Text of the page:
The 1918 Spanish Flu pandemic is said to be the deadliest of its kind in history as it killed one in four people worldwide and took over 50 million lives.

In an era where the knowledge of modern medicines was not yet developed, a lot of people couldn’t understand how the disease was contracted and spread, and the medical personnel also misdiagnosed the illness because of its close similarities with the common cold.

The bloodshed of World War 1, which statistically claimed about 20 million lives between 1914 and 1918 left the whole world in a state of dilemma. Just before this war ended, another worldwide catastrophic disaster was looming.

Although the 1918 Spanish Flu was not widely known around the world, it claimed about three times the number of deaths that were caused by World War 1.

The Spanish Flu, which is also known as H1N1 influenza, took the world by surprise in 1918 and killed more than a quarter of the world’s population.

The Flu got to even the farthest places of the earth right from the Arctic to the isolated pacific islands and consumed more than 50 million lives throughout the globe (although some experts believe that it claimed above 100 million lives).

When this pandemic was about to end in the late 1918s, it was the world’s worst-ever epidemic outbreak in the history of humankind.

To date, experts have not been able to explain the reasons why the Flu was deadly and where it originated from.

However, it has been established that the Great War (World War 1) was instrumental in escalating the Spanish Flu pandemic as well as the mortality rate of the disease.

Many world leaders tried to trivialize the effect of the Spanish Flu in their various countries so that rivals will not perceive them to be weak during the Great War.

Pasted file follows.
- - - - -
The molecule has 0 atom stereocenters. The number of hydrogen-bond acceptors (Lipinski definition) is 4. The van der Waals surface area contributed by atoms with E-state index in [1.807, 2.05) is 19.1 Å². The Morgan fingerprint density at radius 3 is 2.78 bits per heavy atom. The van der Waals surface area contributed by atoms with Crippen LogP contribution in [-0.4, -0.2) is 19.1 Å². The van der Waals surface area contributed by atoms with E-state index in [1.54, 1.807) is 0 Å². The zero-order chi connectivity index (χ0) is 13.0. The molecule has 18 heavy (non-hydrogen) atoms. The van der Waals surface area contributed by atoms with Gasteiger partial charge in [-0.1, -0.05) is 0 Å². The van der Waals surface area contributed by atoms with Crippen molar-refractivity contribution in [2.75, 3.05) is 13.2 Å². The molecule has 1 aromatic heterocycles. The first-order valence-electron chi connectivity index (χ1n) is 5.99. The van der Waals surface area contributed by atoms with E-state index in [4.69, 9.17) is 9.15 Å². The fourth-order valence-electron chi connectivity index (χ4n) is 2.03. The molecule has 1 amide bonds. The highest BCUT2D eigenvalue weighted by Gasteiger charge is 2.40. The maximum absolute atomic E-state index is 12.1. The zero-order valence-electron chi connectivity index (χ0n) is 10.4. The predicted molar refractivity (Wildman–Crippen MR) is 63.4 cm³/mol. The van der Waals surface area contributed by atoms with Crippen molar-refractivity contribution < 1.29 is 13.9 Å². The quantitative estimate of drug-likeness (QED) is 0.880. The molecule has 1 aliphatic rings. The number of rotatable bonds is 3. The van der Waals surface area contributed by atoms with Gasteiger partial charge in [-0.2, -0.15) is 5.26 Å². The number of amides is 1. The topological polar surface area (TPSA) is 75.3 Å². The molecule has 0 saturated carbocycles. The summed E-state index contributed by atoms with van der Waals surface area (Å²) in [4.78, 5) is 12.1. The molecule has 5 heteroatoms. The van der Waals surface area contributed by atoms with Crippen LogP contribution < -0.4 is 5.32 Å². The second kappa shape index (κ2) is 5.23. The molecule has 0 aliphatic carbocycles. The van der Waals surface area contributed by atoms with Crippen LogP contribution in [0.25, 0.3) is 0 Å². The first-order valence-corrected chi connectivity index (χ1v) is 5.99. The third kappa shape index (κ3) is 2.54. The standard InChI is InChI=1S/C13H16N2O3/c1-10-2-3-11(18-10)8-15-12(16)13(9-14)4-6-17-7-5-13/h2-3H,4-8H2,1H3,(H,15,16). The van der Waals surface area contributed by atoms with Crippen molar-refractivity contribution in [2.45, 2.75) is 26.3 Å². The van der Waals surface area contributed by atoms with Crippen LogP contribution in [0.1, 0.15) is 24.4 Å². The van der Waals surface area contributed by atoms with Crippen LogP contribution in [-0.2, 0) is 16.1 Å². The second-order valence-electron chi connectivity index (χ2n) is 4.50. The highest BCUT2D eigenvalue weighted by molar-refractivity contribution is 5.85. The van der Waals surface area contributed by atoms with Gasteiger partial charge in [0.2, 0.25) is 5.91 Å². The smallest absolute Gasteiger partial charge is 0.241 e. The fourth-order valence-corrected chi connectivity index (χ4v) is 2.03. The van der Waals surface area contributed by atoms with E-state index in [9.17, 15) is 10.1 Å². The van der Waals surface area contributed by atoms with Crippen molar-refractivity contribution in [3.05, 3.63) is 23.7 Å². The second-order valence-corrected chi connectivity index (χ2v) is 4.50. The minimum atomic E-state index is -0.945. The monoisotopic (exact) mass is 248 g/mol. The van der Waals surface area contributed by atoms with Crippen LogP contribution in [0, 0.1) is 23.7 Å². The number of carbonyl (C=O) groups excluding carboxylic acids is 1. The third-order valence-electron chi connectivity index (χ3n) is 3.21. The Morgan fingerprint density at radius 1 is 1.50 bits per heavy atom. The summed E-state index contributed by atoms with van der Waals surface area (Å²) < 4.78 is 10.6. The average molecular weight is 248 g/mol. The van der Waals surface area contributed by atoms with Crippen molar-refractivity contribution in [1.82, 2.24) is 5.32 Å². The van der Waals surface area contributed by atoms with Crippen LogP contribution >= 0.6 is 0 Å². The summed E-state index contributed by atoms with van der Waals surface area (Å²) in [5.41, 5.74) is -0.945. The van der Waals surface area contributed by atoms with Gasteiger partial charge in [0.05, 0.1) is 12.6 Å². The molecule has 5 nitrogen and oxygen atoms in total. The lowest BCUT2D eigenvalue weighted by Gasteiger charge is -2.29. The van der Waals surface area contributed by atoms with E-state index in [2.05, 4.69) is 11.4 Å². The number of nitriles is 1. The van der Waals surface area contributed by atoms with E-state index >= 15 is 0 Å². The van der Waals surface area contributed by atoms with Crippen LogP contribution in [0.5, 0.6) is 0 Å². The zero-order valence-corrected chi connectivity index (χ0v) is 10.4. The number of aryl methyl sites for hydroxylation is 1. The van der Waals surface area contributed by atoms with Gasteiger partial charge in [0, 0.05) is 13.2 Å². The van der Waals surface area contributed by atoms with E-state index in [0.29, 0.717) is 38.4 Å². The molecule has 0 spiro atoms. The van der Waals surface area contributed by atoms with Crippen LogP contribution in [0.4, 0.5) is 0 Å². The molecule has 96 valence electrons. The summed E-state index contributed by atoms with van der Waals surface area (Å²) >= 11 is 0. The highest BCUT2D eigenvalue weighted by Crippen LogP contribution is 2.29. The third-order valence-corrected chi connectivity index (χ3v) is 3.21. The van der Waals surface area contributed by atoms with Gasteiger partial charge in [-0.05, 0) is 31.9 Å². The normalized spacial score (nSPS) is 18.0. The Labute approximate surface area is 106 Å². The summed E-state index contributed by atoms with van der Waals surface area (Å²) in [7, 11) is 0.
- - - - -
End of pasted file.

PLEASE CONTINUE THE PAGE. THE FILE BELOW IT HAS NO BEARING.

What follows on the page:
The facts and figures about the Spanish Flu only came to light decades after the Great War had ended.

No Day Went By Without Death As The Spanish Flu Swept Through The World

In a bid to unravel the mysterious1918 flu pandemic after the fact, experts conducted several kinds of research, but they were never able to ascertain the origin of the Spanish Flu.

One eminent theory was that the index case of the Spanish Flu was reported at a British army base situated in France.

Another theory worthy of note is that the Flu originated from the city of Kansas, where the very first cases were observed in the early 1918s.

There was also a controversial and widely speculated theory that it started in the northern part of China and was spread to Europe by Chinese laborers.

Irrespective of its origin, the Spanish Flu’s spread rapidly in the winter of 1918. Many of the early outbreaks were linked to military bases; soldiers carried the pandemic across the Atlantic regions and also throughout the European regions while deploying armies for World War 1.

Easy transmission through coughing and sneezing, the movement of soldiers and modern modes of transportation that include planes and automobiles made it possible for the Spanish Flu to spread rapidly across the world.